Nevertheless, pessimism is unfounded, and it gives the excuse not to try to make better decisions that improve the future. Humanity is winning more than losing, although where we are losing is very serious. There is no guarantee that all will work out well, but the odds are in our favor — especially if more people and institutions understand that it is possible that we can all succeed, because we are already succeeding in many areas. If, however, more people and institutions do not get more strategic about addressing these challenges, then the negative scenarios are more likely.
When you consider the many wrong decisions and good decisions not taken — day after day and year after year around the world — it is amazing that we are still making as much progress as we are.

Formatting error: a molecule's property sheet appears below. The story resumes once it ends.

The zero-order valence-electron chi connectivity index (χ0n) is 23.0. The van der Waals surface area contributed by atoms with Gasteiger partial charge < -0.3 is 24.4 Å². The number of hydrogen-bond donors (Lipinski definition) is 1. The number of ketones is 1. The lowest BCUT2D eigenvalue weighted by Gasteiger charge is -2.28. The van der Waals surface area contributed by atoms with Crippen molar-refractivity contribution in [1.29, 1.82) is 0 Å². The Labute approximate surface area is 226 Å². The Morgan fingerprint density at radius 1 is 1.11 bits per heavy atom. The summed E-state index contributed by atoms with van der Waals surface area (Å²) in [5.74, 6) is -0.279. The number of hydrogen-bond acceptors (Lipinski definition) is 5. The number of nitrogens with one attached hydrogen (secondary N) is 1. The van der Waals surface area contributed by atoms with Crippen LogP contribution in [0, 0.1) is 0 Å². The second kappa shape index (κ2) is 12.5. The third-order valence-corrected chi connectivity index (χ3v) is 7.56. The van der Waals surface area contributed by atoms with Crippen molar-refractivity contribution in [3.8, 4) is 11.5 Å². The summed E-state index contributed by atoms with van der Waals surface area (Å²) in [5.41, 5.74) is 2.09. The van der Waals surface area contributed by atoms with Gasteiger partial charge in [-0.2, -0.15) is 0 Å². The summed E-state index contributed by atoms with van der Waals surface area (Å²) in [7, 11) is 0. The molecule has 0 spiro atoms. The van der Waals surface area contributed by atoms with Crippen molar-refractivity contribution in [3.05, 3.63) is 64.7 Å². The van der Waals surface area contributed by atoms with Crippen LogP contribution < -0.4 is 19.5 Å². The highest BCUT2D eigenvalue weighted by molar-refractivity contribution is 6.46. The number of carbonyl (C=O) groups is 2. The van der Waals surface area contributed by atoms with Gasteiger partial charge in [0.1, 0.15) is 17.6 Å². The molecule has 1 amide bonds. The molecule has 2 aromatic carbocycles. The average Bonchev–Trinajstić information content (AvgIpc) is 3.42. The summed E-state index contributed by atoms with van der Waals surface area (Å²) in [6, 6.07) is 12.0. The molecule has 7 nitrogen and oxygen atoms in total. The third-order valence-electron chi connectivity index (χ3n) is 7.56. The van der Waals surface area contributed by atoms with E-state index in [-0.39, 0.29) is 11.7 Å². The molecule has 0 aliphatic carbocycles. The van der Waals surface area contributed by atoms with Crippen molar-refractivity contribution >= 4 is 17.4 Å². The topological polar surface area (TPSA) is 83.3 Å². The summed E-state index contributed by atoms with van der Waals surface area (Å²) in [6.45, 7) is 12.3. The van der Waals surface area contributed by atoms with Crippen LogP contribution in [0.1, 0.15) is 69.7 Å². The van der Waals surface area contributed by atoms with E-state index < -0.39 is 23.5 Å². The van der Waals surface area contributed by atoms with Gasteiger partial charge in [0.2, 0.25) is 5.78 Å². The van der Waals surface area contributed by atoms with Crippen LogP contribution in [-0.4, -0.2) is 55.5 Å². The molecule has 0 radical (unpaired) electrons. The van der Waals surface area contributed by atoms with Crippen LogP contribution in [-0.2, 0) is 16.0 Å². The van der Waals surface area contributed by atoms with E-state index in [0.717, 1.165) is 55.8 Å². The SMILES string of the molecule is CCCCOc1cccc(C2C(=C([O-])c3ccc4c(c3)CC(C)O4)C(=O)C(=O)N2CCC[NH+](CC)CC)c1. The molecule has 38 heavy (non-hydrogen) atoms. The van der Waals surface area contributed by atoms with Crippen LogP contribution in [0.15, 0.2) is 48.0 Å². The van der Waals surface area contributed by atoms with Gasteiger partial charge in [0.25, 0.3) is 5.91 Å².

Fifty years ago, people argued that poverty elimination was an idealistic fantasy and a waste of money to try and eliminate; however, extreme poverty has fallen from 52 percent of the world in 1981 to about 20 percent in 2010. Extraordinary! The majority of the world was in extreme poverty just thirty-one years ago and now less than 20 percent?! Pessimists are just not doing their homework. And today people argue about the best ways to achieve that goal, not whether or not it is worthwhile to try.
Read the whole article here.
Be the first to comment on "15 Global Challenges for the Next Decades"